Aliyah Riders’ Descendants Meet

by Loolwa Khazzoom • August 8, 2012 • Jewish Multicultural Corner

This article was first published in Jewish Telegraphic Agency, in 2003.

TEL AVIV, May 7 (JTA) — “When I was a boy, I heard the story of how my father came from Poland to Israel on a bicycle,” says Yoram Hadar, who lives in Ness Ziona, “but I didn’t know a lot of the story because I was only 10 when my father died.” Last week, 50 years after his father’s death, Hadar was able to put together the missing pieces. On April 27, Robert Zurawin, a cycling enthusiast from Texas, began a 270-mile ride across Israel, from Neve Shalom near Latrun to the Arava Institute near Eilat. The ride was co-sponsored by the Arava Institute, Hazon and the People to People project of the Jewish Agency. As part of its coverage of the ride, the daily Ma’ariv newspaper published an article about Zurawin’s father, who had ridden with a group of Jewish youths from Poland to Palestine in 1932. The newspaper included a photo of Zurawin’s father, standing next to some of the seven other riders in the group. When Hadar’s daughter opened Ma’ariv on Monday, she immediately recognized her own grandfather in the photo, and called her father in great excitement. Meanwhile, Israel Heled of Tel Aviv got a similar call from his son, and Shoshana Ido of Kfar Saba heard the news from her cousin. All three called the Ma’ariv reporter, who put them in touch with the Arava Institute. Zurawin, staying at the Holiday Inn in Ashkelon, invited everyone for a gathering that evening — which happened to be the evening of Holocaust Remembrance Day. “People came from pretty far away,” Zurawin says. “People were really freaking out. Most of these guys” on the ride from Poland “died fairly young. My dad was the oldest left alive.” Zurawin was not the only person at the reunion to say it wasn’t coincidental that the children and grandchildren of the riders found each other on Holocaust Remembrance Day. But Zurawin had felt a similar hand of fate when he and his son — named after Zurawin’s father Yerachmiel, or Raymond in English — signed up for the Hazon 2002 environmental bike ride in New York. The opening day of the ride fell on Zurawin’s father’s yahrzeit. Zurawin and his son recited kaddish before beginning the ride, with the ritual captured by local media. “It was one thing when we did it in the USA,” Zurawin recalls, “because it was just human interest. But in Israel, we didn’t anticipate that people would look at the article and find their own fathers.” The April 28 gathering was extraordinarily emotional for all who participated. Family members shared photo albums, passports and other documentation of the story of the ride to Israel 71 years before. “It closed the circle,” Hadar explains. “My children came with us. My son wrote down everything, and he wants to write a summary of the meeting.” Though the gathering closed one circle, it proved to be the beginning of another — a long-term reunion plan. For starters, Ido invited everyone to a second gathering at her home in Kfar Saba last Friday. Her 87 year-old uncle, Pessah Weinberg — the last living family member from the generation of riders from Poland — filled in the gaps in everyone’s knowledge, as three generations of children listened avidly. “My dad didn’t talk about the experience,” Heled recounts. Other reunion members had similarly silent fathers. “They just went straight into becoming sabras,” Ido explains. Between Weinberg’s emotional retelling of his brother’s journey and a pile of photos and documents collected at the gathering, families pieced together the full picture: In 1932, a group of religious and secular Zionists, aged 17-20 and active in the labor Zionist youth movement, decided that the future of the Jewish people was in the Land of Israel, not in Poland. They wanted to make aliyah, but the British were blocking Jewish entry into Palestine. All eight of these youth were athletic, so they created a cover story to get around British resistance: They claimed they were going to Palestine to participate in the Maccabi Games.  The Ludchnick bike company sponsored the youths, giving them bicycles and clothing to promote the company. They and the Polish government, however, insisted that the group ride around Warsaw for one week to ensure that the boys really were cyclists. After leaving Warsaw, the boys biked around Poland to spread the Zionist message, stopping at Jewish communities and publicizing their ride to Palestine. “These guys were admired,” Zurawin emphasizes. “People looked up to them as these great athletes. They didn’t just pick up and leave on their own; they were part of a program to inspire Zionist immigration.” Each Jewish community welcomed the group with parties, and community members sent them off with flowers, cheers and enthusiastic waves of goodbye. The boys didn’t realize they were saying a final goodbye to the Polish Jewish community, including their families. “They were living in the zenith of Zionism and Jewish culture in Europe,” Zurawin explains. “They never dreamed, in 1932, that the Holocaust would happen.” After leaving Poland, the youth biked around Europe and the Middle East for two months. Ido notes that they had little food and clothing with them. In case of emergency, they wore spare tires in a figure eight around their bodies. “They biked around without any escort,” Hadar says. “If we think about the long journey they went on in two months, it’s amazing. It’s something extraordinary. It’s not with today’s bikes and paths, which are much more comfortable.” The group passed through Czechoslovakia, Austria, Italy, Greece, Syria and Turkey. They had hoped to follow the route of a group that had left four years earlier, entering Palestine through Syria, but the Syrian government denied them entry. The boys arrived in Turkey with no money — but, luckily, there was a broken engine on the ship sailing to Israel.  “My father said to the captain, ‘I can fix the engine,’ ” says Ido, adding that her father was a talented mechanic. All the labor Zionist youth had been trained in machinery, as part of the dream to build up the Land of Israel with their hands, Zurawin says. In exchange for fixing the boat’s engine, the youth were given a free ride to Palestine. After a weeklong tour through the land, they dispersed. They never did attend the Maccabi Games. The original riders got together from time to time, but didn’t pass on contact information to their children. Once they died, the children lost touch. Now they’re determined never to let that happen again. “After the initial excitement sank in,” Zurawin recalls, “we asked ‘Where do we go from here?’ We definitely want to meet next year, make a bigger project — maybe re-create the entire ride itself, or parts of it, involve different organizations, bring the government back in, bring in Polish organizations.” “I feel that we found family,” Ido says emotionally. All the reunion members are eager to find the children of the remaining four riders, to make their family even bigger.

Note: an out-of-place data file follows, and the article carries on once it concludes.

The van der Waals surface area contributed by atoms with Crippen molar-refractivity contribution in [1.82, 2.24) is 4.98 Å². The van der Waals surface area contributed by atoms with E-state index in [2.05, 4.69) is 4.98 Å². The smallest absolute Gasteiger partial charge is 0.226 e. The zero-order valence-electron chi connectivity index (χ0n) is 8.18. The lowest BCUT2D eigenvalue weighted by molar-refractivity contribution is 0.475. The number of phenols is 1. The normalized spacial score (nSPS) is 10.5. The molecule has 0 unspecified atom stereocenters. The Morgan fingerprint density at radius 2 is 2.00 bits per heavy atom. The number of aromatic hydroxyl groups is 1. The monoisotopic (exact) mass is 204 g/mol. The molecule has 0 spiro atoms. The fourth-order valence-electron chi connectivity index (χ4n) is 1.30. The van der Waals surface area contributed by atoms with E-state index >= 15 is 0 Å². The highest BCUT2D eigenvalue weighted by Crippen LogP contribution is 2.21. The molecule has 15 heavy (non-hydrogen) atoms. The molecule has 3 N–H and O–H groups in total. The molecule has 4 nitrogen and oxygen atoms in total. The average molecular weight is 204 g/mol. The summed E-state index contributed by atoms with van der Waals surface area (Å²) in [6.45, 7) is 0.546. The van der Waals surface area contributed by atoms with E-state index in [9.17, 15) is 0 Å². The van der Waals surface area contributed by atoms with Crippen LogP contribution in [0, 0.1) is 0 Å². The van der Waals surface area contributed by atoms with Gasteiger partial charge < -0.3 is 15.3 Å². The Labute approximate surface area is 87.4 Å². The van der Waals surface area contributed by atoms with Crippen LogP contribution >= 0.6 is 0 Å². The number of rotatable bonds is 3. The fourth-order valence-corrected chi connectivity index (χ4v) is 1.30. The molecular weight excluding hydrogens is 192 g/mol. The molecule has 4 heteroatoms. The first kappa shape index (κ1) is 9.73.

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Loolwa KhazzoomLoolwa Khazzoom has worked with leading media outlets, including The New York Times, CNN, Rolling Stone, and ABC News. In addition, she has published two books and has lectured at prestigious venues including Barnard Center for Research on Women, the Simon Wiesenthal Center, and Harvard University. Loolwa is passionate about health, music, dance, multiculturalism, and Judaism.